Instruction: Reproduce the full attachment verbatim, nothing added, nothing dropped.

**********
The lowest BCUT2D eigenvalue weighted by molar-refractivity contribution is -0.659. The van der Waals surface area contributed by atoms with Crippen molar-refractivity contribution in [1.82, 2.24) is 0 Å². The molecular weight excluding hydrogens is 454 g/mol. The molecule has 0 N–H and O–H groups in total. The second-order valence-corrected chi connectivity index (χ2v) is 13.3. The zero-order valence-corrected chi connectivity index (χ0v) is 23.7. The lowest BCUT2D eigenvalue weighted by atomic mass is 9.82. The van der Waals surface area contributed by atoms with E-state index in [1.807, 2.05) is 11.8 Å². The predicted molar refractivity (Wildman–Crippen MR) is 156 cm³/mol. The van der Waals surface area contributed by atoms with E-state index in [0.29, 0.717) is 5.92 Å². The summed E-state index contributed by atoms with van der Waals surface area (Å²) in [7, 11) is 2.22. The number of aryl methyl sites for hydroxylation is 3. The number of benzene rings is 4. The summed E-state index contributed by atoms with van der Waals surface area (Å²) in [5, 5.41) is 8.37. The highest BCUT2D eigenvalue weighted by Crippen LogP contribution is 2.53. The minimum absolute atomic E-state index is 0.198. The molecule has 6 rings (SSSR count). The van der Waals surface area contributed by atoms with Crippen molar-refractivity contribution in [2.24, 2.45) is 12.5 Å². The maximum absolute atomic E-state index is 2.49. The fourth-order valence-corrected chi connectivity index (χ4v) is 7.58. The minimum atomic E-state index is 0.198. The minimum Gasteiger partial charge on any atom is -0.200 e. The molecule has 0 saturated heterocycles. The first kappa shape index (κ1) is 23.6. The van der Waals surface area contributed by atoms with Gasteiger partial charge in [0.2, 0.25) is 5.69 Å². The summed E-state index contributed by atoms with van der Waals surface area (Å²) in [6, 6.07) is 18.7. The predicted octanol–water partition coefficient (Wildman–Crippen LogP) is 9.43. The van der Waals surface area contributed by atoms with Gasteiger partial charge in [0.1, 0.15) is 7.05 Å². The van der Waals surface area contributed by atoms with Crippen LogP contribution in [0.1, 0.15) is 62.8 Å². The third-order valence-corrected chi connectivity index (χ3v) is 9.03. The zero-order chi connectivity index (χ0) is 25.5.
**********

The lowest BCUT2D eigenvalue weighted by molar-refractivity contribution is -0.659. The van der Waals surface area contributed by atoms with Crippen molar-refractivity contribution in [1.82, 2.24) is 0 Å². The molecular weight excluding hydrogens is 454 g/mol. The molecule has 0 N–H and O–H groups in total. The second-order valence-corrected chi connectivity index (χ2v) is 13.3. The zero-order valence-corrected chi connectivity index (χ0v) is 23.7. The lowest BCUT2D eigenvalue weighted by atomic mass is 9.82. The van der Waals surface area contributed by atoms with E-state index in [1.807, 2.05) is 11.8 Å². The predicted molar refractivity (Wildman–Crippen MR) is 156 cm³/mol. The van der Waals surface area contributed by atoms with E-state index in [0.29, 0.717) is 5.92 Å². The summed E-state index contributed by atoms with van der Waals surface area (Å²) in [7, 11) is 2.22. The number of aryl methyl sites for hydroxylation is 3. The number of benzene rings is 4. The summed E-state index contributed by atoms with van der Waals surface area (Å²) in [5, 5.41) is 8.37. The highest BCUT2D eigenvalue weighted by Crippen LogP contribution is 2.53. The minimum absolute atomic E-state index is 0.198. The molecule has 6 rings (SSSR count). The van der Waals surface area contributed by atoms with Crippen molar-refractivity contribution in [2.24, 2.45) is 12.5 Å². The maximum absolute atomic E-state index is 2.49. The fourth-order valence-corrected chi connectivity index (χ4v) is 7.58. The minimum atomic E-state index is 0.198. The minimum Gasteiger partial charge on any atom is -0.200 e. The molecule has 0 saturated heterocycles. The first kappa shape index (κ1) is 23.6. The van der Waals surface area contributed by atoms with Gasteiger partial charge in [0.2, 0.25) is 5.69 Å². The summed E-state index contributed by atoms with van der Waals surface area (Å²) in [6, 6.07) is 18.7. The predicted octanol–water partition coefficient (Wildman–Crippen LogP) is 9.43. The van der Waals surface area contributed by atoms with Gasteiger partial charge in [0.1, 0.15) is 7.05 Å². The van der Waals surface area contributed by atoms with Crippen LogP contribution in [0.1, 0.15) is 62.8 Å². The third-order valence-corrected chi connectivity index (χ3v) is 9.03. The zero-order chi connectivity index (χ0) is 25.5.